Glastonbury CT Vet

Equine Physical Examinations

CT Equine Phsyicals

The physical exam is the basis for diagnosis and treatment of your horse. Our doctors perform a complete examination at least once a year (the "wellness exam" when vaccinations are given), as well as any time the horse is brought in with a problem. Unlike people, animals cannot tell us if anything has changed, making information from the owners and the physical exam even more important in identifying problems. Throughout their lives, animals "age" faster than people, so that the physical changes that may take 4-5 years in a person to become apparent may occur within 1-2 years in a horse.

The examination itself includes many things. It actually starts even before you get to the doctor! The doctor generally observes the animal walking in from the paddock or stall area, and takes note of its attitude and any obvious abnormalities. Changes in weight, hair coat and general demeanor are often a clue about possible underlying diseases such as stomach ulcers, intestinal parasites and Cushing's disease, just to name a few. The doctor then takes a through history from the client. Finally, the veterinarian will systematically examine the animal:

  • Listening to the heart and lungs with a stethoscope to check for abnormal heart rhythms; murmurs which can indicate valve disease; and abnormal air flow through the lungs, which can indicate fluid or masses in or around the lungs.
  • Listening to the abdomen to assess the movement of ingesta through the bowel
  • Examining the eyes and ears for abnormalities in structure and indications of abnormal function
  • Examining the mouth and teeth to ensure that the horse maintains normal occlusion and can chew its food properly. Signs of abnormal tooth occlusion can include avoidance of the bit when being ridden, head tossing and "quidding" or dropping of feed while eating. Dental care is generally recommended on an annual or bi-annual basis depending on the abnormalities present in a given horse's mouth. Our doctors can perform routine dental care on the farm.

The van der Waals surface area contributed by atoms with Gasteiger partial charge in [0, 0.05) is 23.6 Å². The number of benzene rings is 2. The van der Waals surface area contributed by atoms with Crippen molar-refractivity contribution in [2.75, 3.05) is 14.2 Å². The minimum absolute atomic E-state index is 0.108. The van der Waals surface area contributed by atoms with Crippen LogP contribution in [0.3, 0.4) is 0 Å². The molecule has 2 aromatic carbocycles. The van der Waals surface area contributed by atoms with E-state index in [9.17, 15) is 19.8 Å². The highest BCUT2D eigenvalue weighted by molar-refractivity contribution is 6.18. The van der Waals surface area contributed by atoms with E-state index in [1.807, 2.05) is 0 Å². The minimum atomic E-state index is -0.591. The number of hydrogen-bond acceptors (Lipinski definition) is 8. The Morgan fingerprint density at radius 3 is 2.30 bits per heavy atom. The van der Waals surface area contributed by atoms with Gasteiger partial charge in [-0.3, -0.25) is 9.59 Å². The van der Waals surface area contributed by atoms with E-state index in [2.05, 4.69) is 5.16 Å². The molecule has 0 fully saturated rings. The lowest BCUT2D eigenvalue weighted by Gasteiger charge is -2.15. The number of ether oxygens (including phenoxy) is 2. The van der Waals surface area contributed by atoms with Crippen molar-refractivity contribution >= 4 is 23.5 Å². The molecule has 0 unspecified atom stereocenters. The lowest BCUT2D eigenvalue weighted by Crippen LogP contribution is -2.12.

• The coat is examined for consistency and fullness, and examined for evidence of skin infection or external parasites
  • If indicated, the joints may all be manipulated to determine the source of lameness or to identify arthritic joints
  • The animal's temperature is then taken to ensure there is no underlying systemic infection prior to giving any vaccinations.

Doing a thorough examination even when there are no obvious problems allows us to determine whether a problem that surfaces later is indeed new, or the progression of an older condition. In addition, in animals with known abnormalities, such as heart murmurs or dental irregularities, regular exams allow us to chart the course of disease, and determine whether it is progressive or static.